Isn't the Juki bobbin holder located to the right and underneath the walking foot? If so, you will probably have to remove the Sailrite binder to change the bobbin...
 

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Its just to the right of the feed dogs. You have to remove the cover to get a the bobbin anyways....but yes the binder would have to come off, with the plate, if I mounted it that way.

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I'd get a new plate, drill the mounting holes, countersink underneath and use flathead screws from underneath so it doesn't mess with the mechanisms under the plate.

I do like that big long arm swing away one that completely swings out of the way. Sailrite might be a great way to go too. Too many options.
 

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Made a bow bag for my Mini Max last month. The bag is 23"x24"x11" and has a little pocket at the front for a gallon water jug to help keep weight forward when doing higher water day runs on the Animas. The photos in my kitchen are before I finished sewing up the protective boarder webbing.
 

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Made a bow bag for my Mini Max last month. The bag is 23"x24"x11" and has a little pocket at the front for a gallon water jug to help keep weight forward when doing higher water day runs on the Animas. The photos in my kitchen are before I finished sewing up the protective boarder webbing.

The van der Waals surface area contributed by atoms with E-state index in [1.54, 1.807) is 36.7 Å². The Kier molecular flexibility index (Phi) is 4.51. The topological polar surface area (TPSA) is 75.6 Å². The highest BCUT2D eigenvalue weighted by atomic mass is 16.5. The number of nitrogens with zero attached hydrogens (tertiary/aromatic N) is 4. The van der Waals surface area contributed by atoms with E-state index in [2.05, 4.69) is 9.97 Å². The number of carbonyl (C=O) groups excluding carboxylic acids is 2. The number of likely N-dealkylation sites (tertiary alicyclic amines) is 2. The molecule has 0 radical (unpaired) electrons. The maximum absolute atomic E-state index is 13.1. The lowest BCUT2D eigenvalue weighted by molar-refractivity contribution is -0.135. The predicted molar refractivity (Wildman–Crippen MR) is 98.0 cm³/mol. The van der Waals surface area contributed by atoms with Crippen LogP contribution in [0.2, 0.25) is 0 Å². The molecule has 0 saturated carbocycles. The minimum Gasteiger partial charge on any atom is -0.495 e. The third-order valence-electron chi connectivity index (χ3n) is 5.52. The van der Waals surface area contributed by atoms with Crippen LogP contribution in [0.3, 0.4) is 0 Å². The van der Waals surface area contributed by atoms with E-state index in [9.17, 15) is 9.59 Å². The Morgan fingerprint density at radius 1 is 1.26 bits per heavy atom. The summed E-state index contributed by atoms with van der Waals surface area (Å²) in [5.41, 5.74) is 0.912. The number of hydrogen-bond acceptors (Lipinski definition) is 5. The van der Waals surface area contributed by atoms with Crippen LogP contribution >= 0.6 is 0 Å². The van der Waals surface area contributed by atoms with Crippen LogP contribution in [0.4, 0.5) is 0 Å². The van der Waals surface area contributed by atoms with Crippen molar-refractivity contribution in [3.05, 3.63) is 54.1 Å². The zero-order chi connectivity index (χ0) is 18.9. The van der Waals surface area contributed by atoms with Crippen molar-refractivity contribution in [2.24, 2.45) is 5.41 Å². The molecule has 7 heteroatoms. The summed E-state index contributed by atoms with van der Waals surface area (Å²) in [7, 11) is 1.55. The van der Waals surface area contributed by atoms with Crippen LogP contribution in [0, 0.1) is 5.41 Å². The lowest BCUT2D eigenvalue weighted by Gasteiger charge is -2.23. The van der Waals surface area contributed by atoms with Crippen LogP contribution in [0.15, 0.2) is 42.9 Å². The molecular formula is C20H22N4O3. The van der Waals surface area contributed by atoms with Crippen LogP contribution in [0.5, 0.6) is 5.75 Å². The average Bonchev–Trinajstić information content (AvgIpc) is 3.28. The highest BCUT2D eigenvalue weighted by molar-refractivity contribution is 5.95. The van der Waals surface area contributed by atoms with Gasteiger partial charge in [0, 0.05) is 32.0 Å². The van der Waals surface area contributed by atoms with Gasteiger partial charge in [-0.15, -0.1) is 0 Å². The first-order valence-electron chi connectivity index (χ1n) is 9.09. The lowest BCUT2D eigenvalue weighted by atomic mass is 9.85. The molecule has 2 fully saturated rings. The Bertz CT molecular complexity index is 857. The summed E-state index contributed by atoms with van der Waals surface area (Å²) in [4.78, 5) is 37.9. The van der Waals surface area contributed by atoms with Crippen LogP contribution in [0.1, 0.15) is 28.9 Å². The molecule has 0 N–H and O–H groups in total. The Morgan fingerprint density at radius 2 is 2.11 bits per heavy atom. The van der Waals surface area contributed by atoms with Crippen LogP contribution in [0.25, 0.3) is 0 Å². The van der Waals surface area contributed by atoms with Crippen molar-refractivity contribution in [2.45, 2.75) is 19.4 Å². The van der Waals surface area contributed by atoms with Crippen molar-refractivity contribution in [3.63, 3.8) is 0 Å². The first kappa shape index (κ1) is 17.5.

That's really cool, you'll get a ton of use out of it. I built a thwart bag ~24" x 8"w x 12"t about 3 years ago, it turned into my "use for everything" bag...it also fits next to my raft footwell or sling it under my knees in my drift boat as a Captain's bag
 

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@MT4Runner Thanks! Last summer I spent a lot of time trying to strap extra stuff to the thwarts and it just got kind of cluttered and unorganized. I've got some scrap from my first attempt at the bow bag so I think I'll try and make a thwart bag out of it that could transfer between the mini max and the new 14xt I just picked up.
 

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Only thing I'd change on mine is to sew a small carry handle on it. I also use it for a strap/misc bag when I'm not on the water. It usually contains some extra straps, everones' water bottles, a K-pump, a few sodas and whatever random stuff would end up down on the floor.